Random variables X, Y are independent. X has normal distribution with parameters (a= 1, b^2 = 4). Y has also normal distribution, but Y is equal to (-X). Find all constants c and k > 0,in order to find X + Y + c and k*X so they would have same distribution.

I found out, it has to be done throught convolution theorem. So first I will sum two random variables and then compute constant c. But I don't really know how to compute the constant. My idea is to use definite integral of f(z) + c = 1 (f(z) is X+Y). Is it correct?

  • $\begingroup$ Sorry, but how can $X,Y$ be independent if $Y=-X$? Do you mean that it has the same distribution as $-X$? $\endgroup$ – Clement C. Dec 11 '16 at 19:53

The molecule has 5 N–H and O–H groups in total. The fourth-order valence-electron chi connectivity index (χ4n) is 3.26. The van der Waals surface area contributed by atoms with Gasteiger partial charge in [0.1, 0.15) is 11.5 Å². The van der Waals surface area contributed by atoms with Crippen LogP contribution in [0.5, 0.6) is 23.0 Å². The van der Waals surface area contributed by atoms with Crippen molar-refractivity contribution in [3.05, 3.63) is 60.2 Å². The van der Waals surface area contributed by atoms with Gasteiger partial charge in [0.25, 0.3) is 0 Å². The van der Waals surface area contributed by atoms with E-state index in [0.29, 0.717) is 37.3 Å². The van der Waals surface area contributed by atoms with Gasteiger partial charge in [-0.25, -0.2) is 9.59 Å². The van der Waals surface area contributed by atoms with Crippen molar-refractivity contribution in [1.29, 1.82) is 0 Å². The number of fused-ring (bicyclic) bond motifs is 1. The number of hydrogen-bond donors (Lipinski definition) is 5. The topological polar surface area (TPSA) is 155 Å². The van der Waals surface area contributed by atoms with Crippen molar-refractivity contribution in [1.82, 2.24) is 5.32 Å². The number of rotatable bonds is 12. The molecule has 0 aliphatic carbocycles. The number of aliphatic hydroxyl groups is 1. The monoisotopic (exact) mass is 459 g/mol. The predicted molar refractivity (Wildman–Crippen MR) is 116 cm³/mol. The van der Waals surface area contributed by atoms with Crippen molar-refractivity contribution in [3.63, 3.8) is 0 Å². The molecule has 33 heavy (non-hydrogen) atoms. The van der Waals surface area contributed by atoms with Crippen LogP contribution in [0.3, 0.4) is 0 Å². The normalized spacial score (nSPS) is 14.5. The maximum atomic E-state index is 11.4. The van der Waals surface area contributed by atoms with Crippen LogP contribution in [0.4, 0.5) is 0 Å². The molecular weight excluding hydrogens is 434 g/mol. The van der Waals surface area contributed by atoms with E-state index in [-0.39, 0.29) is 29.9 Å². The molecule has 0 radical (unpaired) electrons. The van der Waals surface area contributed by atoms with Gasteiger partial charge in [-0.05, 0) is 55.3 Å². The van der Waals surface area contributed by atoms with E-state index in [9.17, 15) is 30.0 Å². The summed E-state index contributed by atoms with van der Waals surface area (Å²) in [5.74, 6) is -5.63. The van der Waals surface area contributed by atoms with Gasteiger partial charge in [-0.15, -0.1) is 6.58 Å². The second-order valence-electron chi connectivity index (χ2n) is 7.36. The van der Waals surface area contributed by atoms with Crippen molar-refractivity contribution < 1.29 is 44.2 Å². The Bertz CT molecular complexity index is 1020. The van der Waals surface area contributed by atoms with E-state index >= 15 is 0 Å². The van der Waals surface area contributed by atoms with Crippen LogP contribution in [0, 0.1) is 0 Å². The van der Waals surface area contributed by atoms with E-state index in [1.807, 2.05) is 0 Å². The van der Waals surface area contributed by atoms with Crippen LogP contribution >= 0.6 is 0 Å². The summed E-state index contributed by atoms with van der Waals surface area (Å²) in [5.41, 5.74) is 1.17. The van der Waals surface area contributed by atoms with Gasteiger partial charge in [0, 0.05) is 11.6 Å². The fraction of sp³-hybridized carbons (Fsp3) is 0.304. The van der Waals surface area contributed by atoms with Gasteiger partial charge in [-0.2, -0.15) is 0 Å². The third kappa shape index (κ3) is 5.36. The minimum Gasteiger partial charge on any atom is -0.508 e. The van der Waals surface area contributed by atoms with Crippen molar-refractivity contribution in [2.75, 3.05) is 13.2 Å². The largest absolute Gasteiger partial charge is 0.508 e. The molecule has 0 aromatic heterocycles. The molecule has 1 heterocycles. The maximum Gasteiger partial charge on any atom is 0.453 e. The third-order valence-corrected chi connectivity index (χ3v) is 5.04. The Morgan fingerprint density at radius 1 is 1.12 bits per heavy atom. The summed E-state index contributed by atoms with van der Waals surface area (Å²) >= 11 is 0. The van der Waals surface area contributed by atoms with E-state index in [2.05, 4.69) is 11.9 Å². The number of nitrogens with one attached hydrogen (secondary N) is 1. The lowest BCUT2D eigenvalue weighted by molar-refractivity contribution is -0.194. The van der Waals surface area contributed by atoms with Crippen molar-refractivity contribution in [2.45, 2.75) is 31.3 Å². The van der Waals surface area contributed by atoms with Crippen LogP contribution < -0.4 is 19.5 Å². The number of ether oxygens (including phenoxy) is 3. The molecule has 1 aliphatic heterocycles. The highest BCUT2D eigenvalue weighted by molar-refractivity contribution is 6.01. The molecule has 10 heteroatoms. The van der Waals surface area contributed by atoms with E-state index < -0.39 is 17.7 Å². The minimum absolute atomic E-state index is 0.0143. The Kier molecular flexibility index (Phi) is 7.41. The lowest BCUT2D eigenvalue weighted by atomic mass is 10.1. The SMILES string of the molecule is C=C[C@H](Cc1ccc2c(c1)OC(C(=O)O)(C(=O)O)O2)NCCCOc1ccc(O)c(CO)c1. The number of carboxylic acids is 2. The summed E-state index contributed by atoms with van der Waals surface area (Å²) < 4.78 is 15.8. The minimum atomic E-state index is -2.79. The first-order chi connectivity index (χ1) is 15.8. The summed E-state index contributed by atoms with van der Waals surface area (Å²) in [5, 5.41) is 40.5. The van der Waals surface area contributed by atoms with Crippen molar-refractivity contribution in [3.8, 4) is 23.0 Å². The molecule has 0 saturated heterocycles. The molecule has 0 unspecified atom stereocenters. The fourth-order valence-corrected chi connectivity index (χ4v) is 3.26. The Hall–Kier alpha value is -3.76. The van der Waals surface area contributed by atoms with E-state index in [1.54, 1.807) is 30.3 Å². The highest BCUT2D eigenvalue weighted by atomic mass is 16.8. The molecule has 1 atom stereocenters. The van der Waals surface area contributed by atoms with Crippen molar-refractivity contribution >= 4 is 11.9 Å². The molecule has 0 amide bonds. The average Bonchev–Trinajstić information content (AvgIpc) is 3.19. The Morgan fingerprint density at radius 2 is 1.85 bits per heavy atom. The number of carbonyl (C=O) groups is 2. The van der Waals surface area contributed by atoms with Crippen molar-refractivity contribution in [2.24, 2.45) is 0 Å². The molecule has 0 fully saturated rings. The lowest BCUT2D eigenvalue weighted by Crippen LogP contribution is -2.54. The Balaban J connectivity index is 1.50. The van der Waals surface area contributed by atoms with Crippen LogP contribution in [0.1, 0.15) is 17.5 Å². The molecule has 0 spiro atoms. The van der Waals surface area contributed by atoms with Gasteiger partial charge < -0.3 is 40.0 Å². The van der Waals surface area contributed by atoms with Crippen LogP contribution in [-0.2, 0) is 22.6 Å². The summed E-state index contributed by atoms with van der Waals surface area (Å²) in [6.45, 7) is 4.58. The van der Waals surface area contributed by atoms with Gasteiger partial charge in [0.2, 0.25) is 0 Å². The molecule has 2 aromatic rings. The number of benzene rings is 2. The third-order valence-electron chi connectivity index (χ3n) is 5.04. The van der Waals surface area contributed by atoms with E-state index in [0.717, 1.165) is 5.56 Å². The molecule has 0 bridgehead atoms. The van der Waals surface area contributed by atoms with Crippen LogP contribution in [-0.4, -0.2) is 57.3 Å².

Please see solution in the image. You don't need to perform convolution as The sum of Gaussian RV's is also Gaussian.


  • $\begingroup$ Don't sweat it. Notice that I equated only the first two moments. Is it enough to say that the whole distribution is identical? Think about it.... $\endgroup$ – Nir Regev Dec 11 '16 at 19:54
  • $\begingroup$ Okay, I will think about it. $\endgroup$ – Mafi Dec 11 '16 at 19:57
  • $\begingroup$ Also: important: X,Y are independent. So X does not equal -Y. You probably meant that they have opposite means. Check the question again. $\endgroup$ – Nir Regev Dec 11 '16 at 20:01
  • $\begingroup$ Please, why these two moments equals? $\endgroup$ – Mafi Dec 11 '16 at 21:44
  • $\begingroup$ Gaussian distribution is completely defined by its first two moments. $\endgroup$ – Nir Regev Dec 11 '16 at 21:48

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